Kicking off our ‘Price Vs Performance Series’ in style, we’ve conducted extensive in-house testing that you can benefit from when it comes to choosing the optimum graphics card options in your custom Apple computer.
Why Benchmark GPUs?
Benchmarking graphics cards gives an accurate representation of just how well a GPU will survive against an assortment of graphical requests and effects. If you’re thinking of making upgrades, or you’re just generally looking to see how your current GPU works against other models and brands, then we’ve got what you need!
What Did Our Tests Involve?
Our extensive graphics card benchmarking put eleven GPUs through their paces, and the results we gained paint a nice picture of which graphics card offers you the best in terms of price versus performance.
Below are the GPU units that were involved in our testing:
- AMD RX570
- AMD RX580
- AMD Vega64
- Nvidia 1070
- Nvidia 1080Ti
- Nvidia 1080
- Nvidia Titan X (P)
- Nvidia 980Ti
- Nvidia Titan Xp
- Nvidia Titan X (M)
- iMac Pro Vega64
The test systems involved in our testing were:
- iMac Pro 1,1 (2018)
- 3.2Ghz 8 Core
- 32GB RAM
- AMD Vega 64
- 1TB Flash SSD
- Mac Pro 5,1 (2012)
- 3.46Ghz 12 Core
- 96GB RAM
- 1TB PCI-e SSD
So, what are we looking for in our test? Well, the point of selecting the right graphics card is to ensure that your workflow is efficient, and you are able to get a good return on investment. Running tests to measure aspects such as latency, long render times and poor playback frames per second are all things that an incorrect graphics card choice will cause.
We broke the testing into two sections; overall performance including Final Cut Pro results and overall performance excluding Final Cut Pro results. This gives us the chance to identify if there are any areas that the cards struggle with once Final Cut Pro was introduced to the fold. This is especially poignant following an exclusive by the Create Pro team who compiled an assessment that reveals Apple could well have been slowing down not only the iPhone but Macs as well! Of course, we wanted to highlight to you which cards offered you the best bang for your buck, for want of a better phrase.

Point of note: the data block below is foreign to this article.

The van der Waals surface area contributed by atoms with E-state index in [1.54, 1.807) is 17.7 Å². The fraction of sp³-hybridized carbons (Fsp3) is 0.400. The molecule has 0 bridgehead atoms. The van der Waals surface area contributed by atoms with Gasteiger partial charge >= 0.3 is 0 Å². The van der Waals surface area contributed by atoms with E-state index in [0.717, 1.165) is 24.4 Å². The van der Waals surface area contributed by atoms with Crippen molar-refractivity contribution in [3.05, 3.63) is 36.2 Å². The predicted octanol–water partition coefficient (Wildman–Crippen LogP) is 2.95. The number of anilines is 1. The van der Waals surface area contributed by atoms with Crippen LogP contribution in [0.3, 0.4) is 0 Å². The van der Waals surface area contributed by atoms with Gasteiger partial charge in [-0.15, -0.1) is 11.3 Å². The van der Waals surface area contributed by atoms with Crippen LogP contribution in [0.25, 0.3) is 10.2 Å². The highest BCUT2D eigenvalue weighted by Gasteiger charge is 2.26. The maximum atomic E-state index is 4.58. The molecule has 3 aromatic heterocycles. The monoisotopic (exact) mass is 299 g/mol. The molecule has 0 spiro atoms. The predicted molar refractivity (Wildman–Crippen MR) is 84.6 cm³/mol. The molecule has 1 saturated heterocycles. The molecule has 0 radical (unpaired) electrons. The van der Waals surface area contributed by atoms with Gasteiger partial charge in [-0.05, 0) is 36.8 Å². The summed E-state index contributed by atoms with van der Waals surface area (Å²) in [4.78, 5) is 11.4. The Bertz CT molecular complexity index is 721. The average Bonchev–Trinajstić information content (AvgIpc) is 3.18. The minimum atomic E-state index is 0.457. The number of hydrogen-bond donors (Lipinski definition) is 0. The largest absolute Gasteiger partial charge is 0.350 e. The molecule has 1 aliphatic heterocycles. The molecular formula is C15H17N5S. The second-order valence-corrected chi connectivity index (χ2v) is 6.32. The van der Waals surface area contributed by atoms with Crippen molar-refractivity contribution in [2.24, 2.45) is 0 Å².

So, let’s get to the juicy stuff, shall we? We’ve picked out the main talking points from the following applications:
Geekbench 4 Compute OpenCL
Looking at the results from Geekbench 4 Compute OpenCl, AMD’s strong point is in its ability with OpenCL. Nvidia can be pleased with the improvements they saw with the OpenCL performance in the Pascal Architecture, while despite AMD’s efforts, the Vega64 flagship still cannot outperform the top Nvidia models.
The iMac Pro Vega64 version is only slightly slower despite being inside an iMac, and this can be, in part, tied to the fact that Apple have massively improved on its thermal design. Interestingly, the RX570 was only marginally slower than the 980Ti and Titan X (M), which shows there is some massive value for power in the RX570; the best of the bunch, in fact!
Davinci Resolve Standard Candle Light Test
Graphics cards are the main workhorse in this application, so who prospered here? Well, the Nvidia Cards are highly optimised with their use of the more mature CUDA platform. Interestingly the iMac Pro Vega64 outperformed the standard Vega64. We assume this is probably due to the iMac Pro’s excellent optimisation of the card.
Unfortunately, despite the most valiant efforts from AMD, their RX cards came dead last!
LuxMark 3.1 LuxBall HDR Benchmark
This benchmark is geared more towards the OpenCL architecture and the AMD Vega was the one GPU that took the bull by the horns and came into its own here. It outperformed the 1080Ti and came exceptionally close to the Titan Xp.
The iMac Pro Vega was a middle of the pack average runner in this benchmark, coming just above the 980Ti from the discontinued Maxwell line-up from NVidia.
The Titan model cards are designed for this workflow and its clear from the results.
Alas, performance from the RX cards was quite underwhelming but to be expected in this case.
Unigine Heaven Extreme Benchmarks
*This tool provides two scores so there are two tables
Why Unigine prefer the older Titan X (P) over the newer Titan Xp is unknown. There is a suggestion that it might be optimisation changes, but this is yet to be confirmed or denied.
The iMac Pro came in on this benchmark and proudly held its own, highlighting that it has great 3D performance.
Moving on to the RX cards, they were significantly worse on these tests; but it’s worth touching on the fact that they are by no means unusable. They still show they would be great as entry-level graphics cards.
Final Cut Pro X Bruce X Benchmark
We found that the order of performance was massively different in this benchmark. Here’s what the results threw our way:
With the introduction of Final Cut Pro X, this particular application was massively in favour of the AMD and their OpenCL performance.
Some users will be intrigued and possibly surprised to see that despite the 1080Ti crushing the AMD cards in normal OpenCL benchmarks, they are much slower when running Final Cut.
Conclusively, if you use Final Cut Pro, there’s nothing better from the GPUs in the test than the AMD line-up and the iMac Pro absolutely tore through the tests.
Create Pro’s Additional Notes
- You can upgrade the graphics card in a Mac Pro 5,1 as technology updates.
- You have access to PCi-e slots which you can use to expand the system and run up to three graphics cards simultaneously.
While you may have a favourite brand of GPU that you have a soft spot for, you may be looking at other options after seeing how they performed in our latest set of tests. Will you be looking to test new waters? If you feel you need a little more advice on what’s best for your requirements, then feel free to get in touch with us here at Create Pro today!